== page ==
[cc65] Re: readdir bug

From: Ullrich von Bassewitz <uz1musoftware.de>
Date: 2012-09-14 13:01:18

On Thu, Sep 13, 2012 at 09:05:46PM +0200, Spiro Trikaliotis wrote:
> as "thank you" for Uz' permanent support, I thought I'd try to work on
> the readdir bug that does not allow to present more than 8 directory
> entries.

Well actually my support could be a lot better, but thank you anyway:-)

I've also spent 2-3 hours debugging the problem a few days ago. I think I can
rule out some things, but didn't find the actual error. So let's try to throw
our knowledge together ...

I will first recapitulate what is known to me, then present my findings, then
comment on yours.

So... I've tested reading directories in several ways. Just reading seems to
work and is not limited to a specific number of entries.

Olivers test program does not only read the directory, but does also open and
close each file. This triggers the error somehow as can be seen by taking
Olivers program and commenting out the lines that open/close the file. What is
also interesting is that it fails with true drive emulation in VICE but works
otherwise. At least here with my version of VICE.

Since 7 entries can be opened, plus the directory, my first assumption was
that it has to do with the maximum number of open files (which is 8 for the
CBM platform). Assuming that closing the files doesn't work correctly, the
maximum number could be reached, which may trigger some bug.  However STDIN,
STDOUT and STDERR are also open. This means 11 open files in total, which does
not match the 8 allowed. To rule this out, I checked the internal library data
structures used to track open files just before and after the error occurs and
they're ok. So this doesn't seem to be the problem.

My next assumption was that it has to do with the KERNAL file table, which has
10 entries. I did also check them before and after the error and they seemed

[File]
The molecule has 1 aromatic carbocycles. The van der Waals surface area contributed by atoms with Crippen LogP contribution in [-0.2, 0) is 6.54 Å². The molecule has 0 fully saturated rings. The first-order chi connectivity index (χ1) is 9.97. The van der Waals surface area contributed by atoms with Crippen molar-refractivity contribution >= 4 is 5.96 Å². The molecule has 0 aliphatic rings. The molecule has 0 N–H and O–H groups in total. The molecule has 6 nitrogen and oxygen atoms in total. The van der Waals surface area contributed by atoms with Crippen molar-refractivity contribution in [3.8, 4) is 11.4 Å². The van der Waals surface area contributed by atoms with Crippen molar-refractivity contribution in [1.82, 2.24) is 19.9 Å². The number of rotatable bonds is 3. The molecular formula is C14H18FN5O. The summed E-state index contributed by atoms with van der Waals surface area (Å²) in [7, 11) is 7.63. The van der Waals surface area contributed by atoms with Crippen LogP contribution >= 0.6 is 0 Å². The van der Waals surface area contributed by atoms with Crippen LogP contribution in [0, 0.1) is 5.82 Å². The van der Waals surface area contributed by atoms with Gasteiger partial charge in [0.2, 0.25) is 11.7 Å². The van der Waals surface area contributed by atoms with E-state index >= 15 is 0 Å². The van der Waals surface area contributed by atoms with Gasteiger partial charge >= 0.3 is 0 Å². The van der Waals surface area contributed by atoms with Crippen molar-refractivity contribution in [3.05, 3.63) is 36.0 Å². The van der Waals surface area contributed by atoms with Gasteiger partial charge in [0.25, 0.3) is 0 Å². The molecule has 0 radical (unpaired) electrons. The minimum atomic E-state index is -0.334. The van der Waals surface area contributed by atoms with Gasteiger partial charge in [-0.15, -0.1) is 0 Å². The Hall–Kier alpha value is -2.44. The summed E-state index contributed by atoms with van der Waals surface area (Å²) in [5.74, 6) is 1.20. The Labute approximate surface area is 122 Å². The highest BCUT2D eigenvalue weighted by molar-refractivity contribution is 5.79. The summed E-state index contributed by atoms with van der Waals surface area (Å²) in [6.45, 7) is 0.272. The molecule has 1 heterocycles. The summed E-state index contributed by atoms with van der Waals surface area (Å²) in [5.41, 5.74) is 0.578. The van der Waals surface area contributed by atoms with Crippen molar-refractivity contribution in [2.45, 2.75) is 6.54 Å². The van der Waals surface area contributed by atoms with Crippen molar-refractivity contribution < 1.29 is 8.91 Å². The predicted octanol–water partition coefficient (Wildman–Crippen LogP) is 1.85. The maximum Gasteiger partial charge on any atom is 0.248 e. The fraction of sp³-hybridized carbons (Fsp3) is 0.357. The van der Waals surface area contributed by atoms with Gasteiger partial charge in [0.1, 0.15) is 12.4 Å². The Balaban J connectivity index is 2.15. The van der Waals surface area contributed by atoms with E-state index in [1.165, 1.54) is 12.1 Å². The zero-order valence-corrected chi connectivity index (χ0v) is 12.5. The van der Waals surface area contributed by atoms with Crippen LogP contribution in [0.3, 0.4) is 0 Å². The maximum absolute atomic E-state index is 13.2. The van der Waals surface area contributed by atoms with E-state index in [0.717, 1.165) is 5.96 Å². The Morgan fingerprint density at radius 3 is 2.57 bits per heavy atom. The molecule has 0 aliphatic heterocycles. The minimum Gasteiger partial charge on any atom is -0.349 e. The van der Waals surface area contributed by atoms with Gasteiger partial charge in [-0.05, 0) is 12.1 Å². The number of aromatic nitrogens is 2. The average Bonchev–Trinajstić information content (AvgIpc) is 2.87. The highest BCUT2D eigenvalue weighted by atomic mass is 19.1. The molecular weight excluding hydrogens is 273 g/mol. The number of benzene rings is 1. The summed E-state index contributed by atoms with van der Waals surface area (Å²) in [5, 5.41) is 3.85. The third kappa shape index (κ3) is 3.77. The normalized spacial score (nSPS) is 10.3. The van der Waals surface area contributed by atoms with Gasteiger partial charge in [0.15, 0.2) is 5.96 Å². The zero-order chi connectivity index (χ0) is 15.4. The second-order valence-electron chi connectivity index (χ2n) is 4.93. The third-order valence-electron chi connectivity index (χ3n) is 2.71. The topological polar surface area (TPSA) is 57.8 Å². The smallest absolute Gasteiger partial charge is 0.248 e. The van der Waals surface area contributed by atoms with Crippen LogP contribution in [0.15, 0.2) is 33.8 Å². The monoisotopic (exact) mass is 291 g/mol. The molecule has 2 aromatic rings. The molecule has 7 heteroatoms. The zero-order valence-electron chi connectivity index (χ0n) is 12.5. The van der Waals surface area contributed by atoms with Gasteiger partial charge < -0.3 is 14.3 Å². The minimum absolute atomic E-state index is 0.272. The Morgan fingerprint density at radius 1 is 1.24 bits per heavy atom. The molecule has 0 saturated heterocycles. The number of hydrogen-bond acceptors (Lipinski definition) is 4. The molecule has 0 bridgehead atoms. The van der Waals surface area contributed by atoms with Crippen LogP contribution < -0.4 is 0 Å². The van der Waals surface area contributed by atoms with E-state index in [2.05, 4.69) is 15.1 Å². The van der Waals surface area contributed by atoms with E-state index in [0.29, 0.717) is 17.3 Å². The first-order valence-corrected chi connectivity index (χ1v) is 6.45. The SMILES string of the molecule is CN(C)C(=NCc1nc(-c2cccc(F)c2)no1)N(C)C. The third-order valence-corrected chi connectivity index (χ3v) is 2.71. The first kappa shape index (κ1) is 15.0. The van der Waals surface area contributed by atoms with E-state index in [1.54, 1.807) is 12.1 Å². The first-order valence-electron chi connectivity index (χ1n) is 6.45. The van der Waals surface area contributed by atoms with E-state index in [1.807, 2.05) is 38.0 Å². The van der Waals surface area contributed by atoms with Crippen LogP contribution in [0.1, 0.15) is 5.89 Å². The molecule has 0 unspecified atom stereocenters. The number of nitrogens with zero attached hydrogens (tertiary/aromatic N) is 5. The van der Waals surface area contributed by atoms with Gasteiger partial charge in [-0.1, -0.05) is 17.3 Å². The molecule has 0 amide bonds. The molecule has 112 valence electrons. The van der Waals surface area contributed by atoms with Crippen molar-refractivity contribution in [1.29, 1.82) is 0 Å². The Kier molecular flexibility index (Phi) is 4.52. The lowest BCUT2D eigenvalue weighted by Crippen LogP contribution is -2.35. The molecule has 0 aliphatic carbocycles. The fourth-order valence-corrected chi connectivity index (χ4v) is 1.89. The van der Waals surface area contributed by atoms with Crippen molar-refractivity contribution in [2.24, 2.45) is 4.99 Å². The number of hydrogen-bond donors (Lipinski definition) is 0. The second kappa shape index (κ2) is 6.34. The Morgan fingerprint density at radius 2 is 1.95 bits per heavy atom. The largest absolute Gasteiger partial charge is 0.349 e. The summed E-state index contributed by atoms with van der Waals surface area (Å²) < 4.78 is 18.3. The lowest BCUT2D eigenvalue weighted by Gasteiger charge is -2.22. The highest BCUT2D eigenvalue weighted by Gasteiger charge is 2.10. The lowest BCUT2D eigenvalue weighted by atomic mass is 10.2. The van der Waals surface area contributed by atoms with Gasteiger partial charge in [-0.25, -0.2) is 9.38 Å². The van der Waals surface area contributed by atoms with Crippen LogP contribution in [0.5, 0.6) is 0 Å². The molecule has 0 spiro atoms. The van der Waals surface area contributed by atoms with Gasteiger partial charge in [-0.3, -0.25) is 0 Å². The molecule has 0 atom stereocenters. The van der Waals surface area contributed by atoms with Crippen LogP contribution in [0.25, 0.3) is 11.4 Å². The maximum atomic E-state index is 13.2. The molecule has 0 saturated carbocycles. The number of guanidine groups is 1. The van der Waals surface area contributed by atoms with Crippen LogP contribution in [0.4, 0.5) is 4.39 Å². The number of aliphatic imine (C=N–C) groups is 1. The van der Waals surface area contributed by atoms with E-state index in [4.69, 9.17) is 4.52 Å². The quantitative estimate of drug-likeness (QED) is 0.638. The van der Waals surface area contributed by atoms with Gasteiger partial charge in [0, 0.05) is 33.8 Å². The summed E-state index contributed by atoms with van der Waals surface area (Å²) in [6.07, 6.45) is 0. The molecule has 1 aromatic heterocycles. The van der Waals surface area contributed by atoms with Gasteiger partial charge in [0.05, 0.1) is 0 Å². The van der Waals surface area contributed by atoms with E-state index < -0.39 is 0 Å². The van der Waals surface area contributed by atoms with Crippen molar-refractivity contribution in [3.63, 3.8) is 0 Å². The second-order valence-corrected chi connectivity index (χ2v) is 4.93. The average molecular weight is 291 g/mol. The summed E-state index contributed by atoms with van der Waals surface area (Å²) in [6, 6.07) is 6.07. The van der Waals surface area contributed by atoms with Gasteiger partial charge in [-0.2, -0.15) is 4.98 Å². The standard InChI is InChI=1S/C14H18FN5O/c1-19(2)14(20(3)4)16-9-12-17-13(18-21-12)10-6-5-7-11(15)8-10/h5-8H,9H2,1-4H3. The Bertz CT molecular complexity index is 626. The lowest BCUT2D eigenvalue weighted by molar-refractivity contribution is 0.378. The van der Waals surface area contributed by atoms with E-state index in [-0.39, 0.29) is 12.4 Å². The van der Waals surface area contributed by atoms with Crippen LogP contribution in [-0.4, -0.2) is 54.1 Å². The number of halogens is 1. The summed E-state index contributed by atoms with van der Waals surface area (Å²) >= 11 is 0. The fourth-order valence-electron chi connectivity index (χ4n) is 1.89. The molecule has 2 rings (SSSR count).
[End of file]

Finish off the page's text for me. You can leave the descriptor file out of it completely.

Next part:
also ok.

So I traced the code to see where the error comes from. It happens in the loop
which is preceeded by the comment "Read the next file entry into the buffer".
There is no error reading from the directory, but the first byte read into the
bufer is actually zero, so there is in fact no data in the buffer which leads
to a parse error later.

This was the point where I went out of time and stopped. One would have to
check what actually happens when the call to _dirread1 occurs.

Now ...

> In fact, currently, I'd think it is a compiler bug that triggers it.

I doubt this is the case, see below.

> You see, I instrumented with some outputs, and I modified the case 2 by
> making it as simple as possible.

Please note that instrumenting the output with printf is dangerous, because
printf does file I/O and therefore interferes heavily with the calls that read
from the directory. Each time you call printf, the KERNAL is called to switch
files. This is why I didn't use this method in the give case. I had used it in
an earlier case and run into trouble.

> The "#if 0" is important: If I leave the line as is, then the routine
> processes all directory entries of the 1541 disk, regardless of how many
> of them are there. (Of course, the values output are not correct, but
> this is not the issue I want to show.)

I've tried adding the #if 0 to the code and compared the assembly results. It
didn't change the code with the exception of a subroutine call and a store of
the accumulator into a static storage location. I cannot really imagine this
being the cause of the problem, especially because the cbm_filetype routine
seems to be rather harmless.

> If I change it to "#if 1" instead, then the buffer output in "1:" and
> "2:" is WRONG after the 8th directory entry. That's the case where
> normally, readdir() aborts after the 8th entry. Here, it does not
> because I added the "return &entry;" after the printf("7-...").

This is exactly what I experienced - see above. It is not that the directory
file handle is closed or invalid, it is that read() returns data that doesn't
seem to be from the directory.

I will try to trace that down once I find the time. Or in case you want to
have a look at it: Let the program run just before the last call to readdir,
then break at _dirread1 and check what it does.

Unfortunately this is complicated by not having a decent debugger available.
My current version of VICE is not even able to load the label file any more.
It reads it, but cannot find most of the symbols later. So I have to lookup
the symbols manually in the map or debug files. Unfortuntely their values
change with every change in the source ...



Ullrich von Bassewitz                                  uz@musoftware.de
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Received on Fri Sep 14 13:02:48 2012

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